Continuing the fiery episode of self-immolations in the new year, two Tibetans in Tibet set themselves on fire this afternoon.
According to information received from various sources, the incident happened at around 2:40 pm Tibet time in the distraught Ngaba region of eastern Tibet, which alone has seen ten cases of self-immolation since March last year.
While there is scarce information on the details of the two people, eyewitness accounts say that the two people, a monk and a layman, were together when they set themselves ablaze in Ngaba town.
Free Tibet, the UK based organisation campaigning for an end to the Chinese occupation of Tibet, while quoting sources from inside Tibet said in a release today that “the person believed to be a lay person, was heard calling for the return of the Dalai Lama before Chinese forces extinguished the flames and removed him.”
His well-being and whereabouts are unknown.
In other information given by a Tibetan from the Ngaba region currently attending the ongoing Kalachakra teachings in Bodh Gaya, both the Tibetans had their hands folded in prayers as they faced towards the Kirti monastery, engulfed in flames.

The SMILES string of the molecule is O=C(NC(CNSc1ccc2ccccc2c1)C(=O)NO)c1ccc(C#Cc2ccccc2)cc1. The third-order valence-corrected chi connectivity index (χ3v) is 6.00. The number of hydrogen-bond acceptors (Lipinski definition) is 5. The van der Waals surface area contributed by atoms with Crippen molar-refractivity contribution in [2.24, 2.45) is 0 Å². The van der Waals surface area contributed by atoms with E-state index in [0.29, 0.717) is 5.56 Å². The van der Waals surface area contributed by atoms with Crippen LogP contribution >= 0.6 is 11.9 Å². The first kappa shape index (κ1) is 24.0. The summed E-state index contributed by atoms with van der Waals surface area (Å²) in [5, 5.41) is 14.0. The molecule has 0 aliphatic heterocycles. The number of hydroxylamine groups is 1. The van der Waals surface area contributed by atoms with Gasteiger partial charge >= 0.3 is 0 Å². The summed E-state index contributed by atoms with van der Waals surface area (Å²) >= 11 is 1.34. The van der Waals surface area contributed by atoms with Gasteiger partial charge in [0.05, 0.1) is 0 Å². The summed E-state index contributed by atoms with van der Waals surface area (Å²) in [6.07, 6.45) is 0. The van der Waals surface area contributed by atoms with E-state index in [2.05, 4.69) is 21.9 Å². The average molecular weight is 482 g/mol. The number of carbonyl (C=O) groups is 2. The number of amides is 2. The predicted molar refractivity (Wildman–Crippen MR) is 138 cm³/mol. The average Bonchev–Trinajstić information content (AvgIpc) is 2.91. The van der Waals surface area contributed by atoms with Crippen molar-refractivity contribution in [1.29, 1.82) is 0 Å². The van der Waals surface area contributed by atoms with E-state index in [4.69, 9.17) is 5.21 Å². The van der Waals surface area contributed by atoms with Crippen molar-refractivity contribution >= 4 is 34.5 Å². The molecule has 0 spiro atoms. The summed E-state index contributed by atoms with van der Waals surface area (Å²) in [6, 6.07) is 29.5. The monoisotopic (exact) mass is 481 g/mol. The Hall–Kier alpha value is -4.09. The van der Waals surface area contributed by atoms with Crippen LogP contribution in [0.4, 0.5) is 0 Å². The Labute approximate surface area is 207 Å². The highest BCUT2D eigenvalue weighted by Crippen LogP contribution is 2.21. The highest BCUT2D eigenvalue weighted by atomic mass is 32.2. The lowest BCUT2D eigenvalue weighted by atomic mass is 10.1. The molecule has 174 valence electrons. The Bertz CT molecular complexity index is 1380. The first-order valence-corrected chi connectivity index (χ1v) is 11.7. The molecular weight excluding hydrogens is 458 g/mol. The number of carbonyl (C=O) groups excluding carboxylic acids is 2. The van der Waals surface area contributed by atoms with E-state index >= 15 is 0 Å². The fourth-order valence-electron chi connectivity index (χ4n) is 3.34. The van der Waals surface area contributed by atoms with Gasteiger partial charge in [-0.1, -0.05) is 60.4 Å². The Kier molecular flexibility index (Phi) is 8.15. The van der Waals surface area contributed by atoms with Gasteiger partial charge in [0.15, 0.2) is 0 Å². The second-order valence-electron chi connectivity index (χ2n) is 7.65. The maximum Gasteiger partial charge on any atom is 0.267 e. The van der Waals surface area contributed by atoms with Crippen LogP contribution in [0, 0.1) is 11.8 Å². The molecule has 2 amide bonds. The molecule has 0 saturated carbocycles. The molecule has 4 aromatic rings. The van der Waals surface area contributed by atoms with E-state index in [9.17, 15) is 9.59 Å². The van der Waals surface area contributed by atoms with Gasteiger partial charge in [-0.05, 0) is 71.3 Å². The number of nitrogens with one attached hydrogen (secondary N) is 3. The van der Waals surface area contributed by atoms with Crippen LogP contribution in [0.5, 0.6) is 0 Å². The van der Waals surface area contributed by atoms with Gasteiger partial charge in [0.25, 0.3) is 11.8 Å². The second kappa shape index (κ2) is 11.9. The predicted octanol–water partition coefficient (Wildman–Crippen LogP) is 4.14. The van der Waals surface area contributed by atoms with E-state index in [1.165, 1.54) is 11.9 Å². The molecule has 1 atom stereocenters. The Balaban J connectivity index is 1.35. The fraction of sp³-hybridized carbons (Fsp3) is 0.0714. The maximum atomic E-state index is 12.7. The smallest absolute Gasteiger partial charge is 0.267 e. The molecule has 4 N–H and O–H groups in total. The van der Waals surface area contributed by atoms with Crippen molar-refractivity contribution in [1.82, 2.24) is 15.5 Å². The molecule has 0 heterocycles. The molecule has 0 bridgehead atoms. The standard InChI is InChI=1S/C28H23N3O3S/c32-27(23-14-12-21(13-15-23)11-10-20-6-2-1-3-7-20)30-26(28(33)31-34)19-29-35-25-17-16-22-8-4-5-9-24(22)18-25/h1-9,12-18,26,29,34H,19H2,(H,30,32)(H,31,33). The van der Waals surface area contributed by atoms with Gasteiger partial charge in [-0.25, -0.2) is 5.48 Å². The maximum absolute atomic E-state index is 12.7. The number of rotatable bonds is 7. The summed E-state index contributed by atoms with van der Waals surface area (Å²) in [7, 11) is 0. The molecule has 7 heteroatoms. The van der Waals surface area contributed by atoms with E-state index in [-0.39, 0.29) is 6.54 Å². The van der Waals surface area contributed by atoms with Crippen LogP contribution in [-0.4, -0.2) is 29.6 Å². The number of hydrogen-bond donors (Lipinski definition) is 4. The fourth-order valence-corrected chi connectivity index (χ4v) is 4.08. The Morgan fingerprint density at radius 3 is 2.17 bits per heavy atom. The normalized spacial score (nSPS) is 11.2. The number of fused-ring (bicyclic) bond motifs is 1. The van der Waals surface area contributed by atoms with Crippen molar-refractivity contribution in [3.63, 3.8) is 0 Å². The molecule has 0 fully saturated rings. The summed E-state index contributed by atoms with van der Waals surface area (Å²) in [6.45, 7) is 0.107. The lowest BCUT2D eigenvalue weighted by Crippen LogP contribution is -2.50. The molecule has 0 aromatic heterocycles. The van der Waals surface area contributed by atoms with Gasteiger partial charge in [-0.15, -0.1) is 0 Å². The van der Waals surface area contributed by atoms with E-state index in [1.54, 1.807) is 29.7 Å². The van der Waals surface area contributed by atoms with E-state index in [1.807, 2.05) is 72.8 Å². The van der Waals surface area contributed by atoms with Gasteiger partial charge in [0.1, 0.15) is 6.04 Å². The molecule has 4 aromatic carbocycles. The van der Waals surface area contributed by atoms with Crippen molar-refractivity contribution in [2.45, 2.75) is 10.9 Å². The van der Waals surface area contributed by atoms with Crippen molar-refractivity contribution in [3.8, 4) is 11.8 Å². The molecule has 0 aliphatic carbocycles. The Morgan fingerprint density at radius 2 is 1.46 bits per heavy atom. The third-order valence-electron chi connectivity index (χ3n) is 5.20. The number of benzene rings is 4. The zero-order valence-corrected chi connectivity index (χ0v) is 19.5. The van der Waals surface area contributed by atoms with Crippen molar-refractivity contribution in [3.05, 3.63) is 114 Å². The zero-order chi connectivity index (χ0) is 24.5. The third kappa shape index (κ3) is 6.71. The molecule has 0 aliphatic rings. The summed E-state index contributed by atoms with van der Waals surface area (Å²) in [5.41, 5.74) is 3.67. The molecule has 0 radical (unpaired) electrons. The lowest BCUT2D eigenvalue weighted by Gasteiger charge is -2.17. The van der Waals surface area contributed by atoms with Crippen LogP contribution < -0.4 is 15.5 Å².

“With folded hands they faced towards Kirti Monastery and raised a number of slogans amongst which the audible ones were- ‘Long live His Holiness the Dalai Lama’ and ‘We want the return of His Holiness the Dalai Lama to Tibet’,” the Tibetan said quoting eyewitnesses.
The eyewitness confirmed that Chinese security personnel arrived at the scene and forcibly took them away.
“The flames were huge and the layman might have probably died and there is less chances for the monk to survive,” the Tibetan said.
These are the 13th and 14th cases of self-immolations in Tibet since March 2011. Tibetans have set their bodies on fire with an alarming consistency, demanding the return of the Dalai Lama from exile and protesting against the Chinese occupation of Tibet.
Earlier pamphlets spread around the Ngaba region had proclaimed that many more Tibetans were ready to self-immolate for the common cause of Tibet.